If John Kerry is elected this fall, his no. 1 task will be to deal with the huge budget mess George W. Bush's tax cuts have created. Which begs the question: How could President Kerry build public support for the higher taxes our country desperately needs?
So far, Kerry hasn't shown any inclination to talk seriously about taxes. Yes, he has proposed rolling back some of the Bush tax cuts for people making more than $200,000 a year. But he wants to devote all the revenue that raises to new tax cuts, mainly for the middle class. In fact, the Tax Policy Center calculates that Kerry's overall tax plan would reduce revenues by $617 billion over the next decade.
Congress seems on the verge of enacting a major new corporate-tax giveaway bill this summer. Ostensibly designed to protect American manufacturing jobs, it will almost certainly have the opposite effect. But hardly any of our lawmakers seem to understand -- or care.
These days, every dollar we add to our budget shortfall is another dollar that we have to borrow from foreigners. That in turn is another dollar that foreigners won't use to buy our exports. So if our politicians really wanted to help manufacturing jobs, they'd be working hard to attack our enormous budget deficit by rolling back George W. Bush's tax cuts and raising additional revenues wherever they can find them.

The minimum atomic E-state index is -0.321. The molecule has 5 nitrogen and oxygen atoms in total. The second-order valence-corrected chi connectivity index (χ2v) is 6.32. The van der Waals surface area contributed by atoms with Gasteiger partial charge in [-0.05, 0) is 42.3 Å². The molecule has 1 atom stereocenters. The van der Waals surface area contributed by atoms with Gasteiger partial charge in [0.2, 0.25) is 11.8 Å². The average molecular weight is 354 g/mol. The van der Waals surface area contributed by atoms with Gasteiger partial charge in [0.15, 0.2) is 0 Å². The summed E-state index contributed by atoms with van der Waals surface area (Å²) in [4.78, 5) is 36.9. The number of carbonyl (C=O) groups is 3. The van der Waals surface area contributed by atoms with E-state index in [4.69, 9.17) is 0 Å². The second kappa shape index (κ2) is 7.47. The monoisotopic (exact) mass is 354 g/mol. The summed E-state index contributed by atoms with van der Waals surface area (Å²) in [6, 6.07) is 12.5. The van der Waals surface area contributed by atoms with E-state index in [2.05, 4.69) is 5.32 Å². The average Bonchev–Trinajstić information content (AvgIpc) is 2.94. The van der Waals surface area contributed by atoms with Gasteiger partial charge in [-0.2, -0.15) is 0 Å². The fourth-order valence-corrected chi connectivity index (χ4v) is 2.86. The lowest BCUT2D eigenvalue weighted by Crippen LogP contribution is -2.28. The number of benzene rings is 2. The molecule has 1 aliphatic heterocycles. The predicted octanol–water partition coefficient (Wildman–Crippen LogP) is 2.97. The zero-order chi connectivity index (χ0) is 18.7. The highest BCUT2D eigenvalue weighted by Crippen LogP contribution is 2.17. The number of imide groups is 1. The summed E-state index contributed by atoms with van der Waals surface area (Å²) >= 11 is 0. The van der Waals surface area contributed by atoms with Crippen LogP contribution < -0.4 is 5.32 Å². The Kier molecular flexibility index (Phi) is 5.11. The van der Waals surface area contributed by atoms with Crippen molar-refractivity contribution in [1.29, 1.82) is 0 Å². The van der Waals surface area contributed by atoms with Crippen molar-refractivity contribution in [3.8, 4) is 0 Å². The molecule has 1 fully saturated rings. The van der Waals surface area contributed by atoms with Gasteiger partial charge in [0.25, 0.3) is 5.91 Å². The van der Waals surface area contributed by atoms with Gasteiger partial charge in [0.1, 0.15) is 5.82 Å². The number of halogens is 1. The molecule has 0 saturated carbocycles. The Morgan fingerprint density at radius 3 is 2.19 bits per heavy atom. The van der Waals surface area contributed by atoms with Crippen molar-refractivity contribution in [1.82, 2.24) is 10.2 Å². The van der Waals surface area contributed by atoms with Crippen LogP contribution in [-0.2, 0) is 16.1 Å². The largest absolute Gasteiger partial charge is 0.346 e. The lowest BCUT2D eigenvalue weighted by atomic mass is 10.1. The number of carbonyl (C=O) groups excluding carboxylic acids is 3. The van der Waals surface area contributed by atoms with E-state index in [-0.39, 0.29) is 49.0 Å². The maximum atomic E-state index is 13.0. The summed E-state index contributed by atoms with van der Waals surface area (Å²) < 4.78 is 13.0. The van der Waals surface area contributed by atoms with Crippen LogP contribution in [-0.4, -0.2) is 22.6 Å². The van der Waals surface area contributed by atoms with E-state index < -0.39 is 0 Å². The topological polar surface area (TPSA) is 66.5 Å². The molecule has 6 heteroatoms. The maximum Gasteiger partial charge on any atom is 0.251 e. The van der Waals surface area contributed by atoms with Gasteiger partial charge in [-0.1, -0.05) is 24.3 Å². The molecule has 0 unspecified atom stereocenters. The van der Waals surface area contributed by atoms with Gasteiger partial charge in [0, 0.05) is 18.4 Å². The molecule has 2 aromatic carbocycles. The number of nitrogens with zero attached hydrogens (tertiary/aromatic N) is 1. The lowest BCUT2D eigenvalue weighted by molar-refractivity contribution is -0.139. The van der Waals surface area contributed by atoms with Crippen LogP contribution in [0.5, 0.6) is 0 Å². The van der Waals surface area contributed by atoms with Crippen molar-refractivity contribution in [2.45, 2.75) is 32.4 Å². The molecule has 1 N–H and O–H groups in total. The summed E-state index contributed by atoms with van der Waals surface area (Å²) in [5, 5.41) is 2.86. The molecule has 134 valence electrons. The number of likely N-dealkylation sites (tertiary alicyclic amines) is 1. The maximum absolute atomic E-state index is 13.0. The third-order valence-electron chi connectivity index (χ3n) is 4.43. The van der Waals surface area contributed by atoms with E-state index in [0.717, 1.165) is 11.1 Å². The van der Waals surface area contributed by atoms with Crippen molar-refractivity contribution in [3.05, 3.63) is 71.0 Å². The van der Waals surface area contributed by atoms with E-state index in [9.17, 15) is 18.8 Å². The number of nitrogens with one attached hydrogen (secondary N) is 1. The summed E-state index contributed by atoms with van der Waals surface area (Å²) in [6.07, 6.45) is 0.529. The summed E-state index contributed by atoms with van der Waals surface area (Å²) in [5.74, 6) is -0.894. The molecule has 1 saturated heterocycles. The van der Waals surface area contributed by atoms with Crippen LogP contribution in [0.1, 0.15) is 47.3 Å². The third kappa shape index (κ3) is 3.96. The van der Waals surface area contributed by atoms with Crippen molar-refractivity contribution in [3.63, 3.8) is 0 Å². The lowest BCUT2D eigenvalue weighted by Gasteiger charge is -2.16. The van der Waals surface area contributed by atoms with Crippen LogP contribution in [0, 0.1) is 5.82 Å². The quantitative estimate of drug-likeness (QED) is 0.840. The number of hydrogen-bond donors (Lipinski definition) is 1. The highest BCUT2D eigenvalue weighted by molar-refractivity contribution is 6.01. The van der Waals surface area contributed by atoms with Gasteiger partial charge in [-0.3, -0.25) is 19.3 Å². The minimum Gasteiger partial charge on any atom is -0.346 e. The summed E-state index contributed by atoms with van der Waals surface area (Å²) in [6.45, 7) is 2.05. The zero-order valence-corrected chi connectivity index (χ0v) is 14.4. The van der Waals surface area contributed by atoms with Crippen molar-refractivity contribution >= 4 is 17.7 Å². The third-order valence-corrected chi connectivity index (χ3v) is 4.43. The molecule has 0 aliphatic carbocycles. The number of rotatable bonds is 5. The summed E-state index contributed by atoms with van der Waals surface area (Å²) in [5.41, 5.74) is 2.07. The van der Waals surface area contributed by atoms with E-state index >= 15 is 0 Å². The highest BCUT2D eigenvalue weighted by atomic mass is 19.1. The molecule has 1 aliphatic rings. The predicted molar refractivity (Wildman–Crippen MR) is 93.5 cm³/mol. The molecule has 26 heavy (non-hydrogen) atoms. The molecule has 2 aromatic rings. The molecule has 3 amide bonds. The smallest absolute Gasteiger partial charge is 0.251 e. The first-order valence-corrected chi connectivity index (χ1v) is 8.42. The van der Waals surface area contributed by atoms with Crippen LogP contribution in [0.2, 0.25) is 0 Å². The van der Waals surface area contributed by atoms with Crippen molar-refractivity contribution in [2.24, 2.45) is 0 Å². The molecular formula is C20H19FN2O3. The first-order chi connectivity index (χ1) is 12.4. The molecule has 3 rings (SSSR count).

America's tax system, the juice that fuels our nation, isn't doing well lately. Income-tax revenues have fallen to their lowest level as a share of the economy since before World War II, causing enormous deficits and threatening our nation's future. But one piece of our income-tax code is on track to do something to mitigate this fiscal disaster: the individual alternative minimum tax, or AMT.
The AMT was enacted to make it harder for very wealthy people to avoid taxes. For a recent example, take Dick Cheney, a man who's been known to have "other priorities" when it comes to inconveniencing himself for the country that made him a multimillionaire.
When then-presidential candidate John Edwards complained that "something is deeply wrong when a billionaire has a lower tax rate than his secretary," he was talking about George W. Bush's cut in the top tax rate on dividends and capital gains to only 15 percent. But it got me thinking: Even with Bush's huge new loophole, do we really tax total personal investment income much more lightly than wages? This April, I spent a few weeks working out the arithmetic.
The short answer is that when Edwards charged that workers pay "at more than twice the rate" of wealthy investors, he understated his case. In fact, these days the average tax rate people pay on earnings is a lot more than double the rate on investment income.
Twenty-five years ago, I wrote a playful spoof pretending that the top Republican member of the House Ways and Means Committee had proposed capping the income tax at $50,000 in earnings, with everything above that tax-free. Although GOP affection for unfair taxation was almost as strong then as it is today, nobody really went that far. But Federal Reserve Chairman Alan Greenspan has recently offered his own version of my ostensibly nutty idea. In February, he told the Senate Budget Committee that he wants to keep the capped Social Security payroll tax while slashing those pesky retirement benefits. He would use the savings to help finance a permanent extension of President Bush's tax cuts.